Long-running Scots deliver more pop purity
Even after two decades as a band, it has to be intimidating when Teenage Fanclub’s Norman Blake brings in another hook-laden pop masterpiece, and then Gerard Love or Raymond McGinley have to offer something that matches up.
Like a world-class pitching rotation, nobody wants to be the guy to give up all the runs and blow a winning streak. And so nothing about Shadows
, the band’s 10th outing (and eighth since Bandwagonesque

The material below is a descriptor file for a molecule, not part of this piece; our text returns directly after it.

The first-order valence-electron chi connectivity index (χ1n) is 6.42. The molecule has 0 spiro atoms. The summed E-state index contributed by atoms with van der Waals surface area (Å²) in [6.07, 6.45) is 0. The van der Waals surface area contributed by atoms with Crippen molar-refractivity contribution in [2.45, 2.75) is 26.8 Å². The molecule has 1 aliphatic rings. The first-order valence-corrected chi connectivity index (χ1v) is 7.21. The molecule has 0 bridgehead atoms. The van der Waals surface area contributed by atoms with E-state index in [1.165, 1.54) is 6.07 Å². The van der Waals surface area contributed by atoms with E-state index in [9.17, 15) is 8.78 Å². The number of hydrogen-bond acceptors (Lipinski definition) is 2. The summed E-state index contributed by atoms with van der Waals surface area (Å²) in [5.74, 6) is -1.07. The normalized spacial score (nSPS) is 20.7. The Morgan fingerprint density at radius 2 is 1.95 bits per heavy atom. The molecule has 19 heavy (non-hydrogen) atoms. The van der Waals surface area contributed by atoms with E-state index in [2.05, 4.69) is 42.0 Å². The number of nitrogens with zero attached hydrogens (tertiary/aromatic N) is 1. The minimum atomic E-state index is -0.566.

, the grunge-era classic that briefly turned the Big Star-loving Scots into flavors-of-the-month), should surprise longtime fans of their impeccable craftsmanship. If the album has a weakness, it’s too much sedate, midtempo consistency and not enough power in the power-pop; many tracks blur together, and the production ensures that tasty instrumental moments—like the multi-guitar outro on “The Back Of My Mind” and the violin on “Dark Clouds”—don’t really stand out. Still, the pop landscape is littered with folks who wish they could deliver one or two tracks as good as the dozen found here.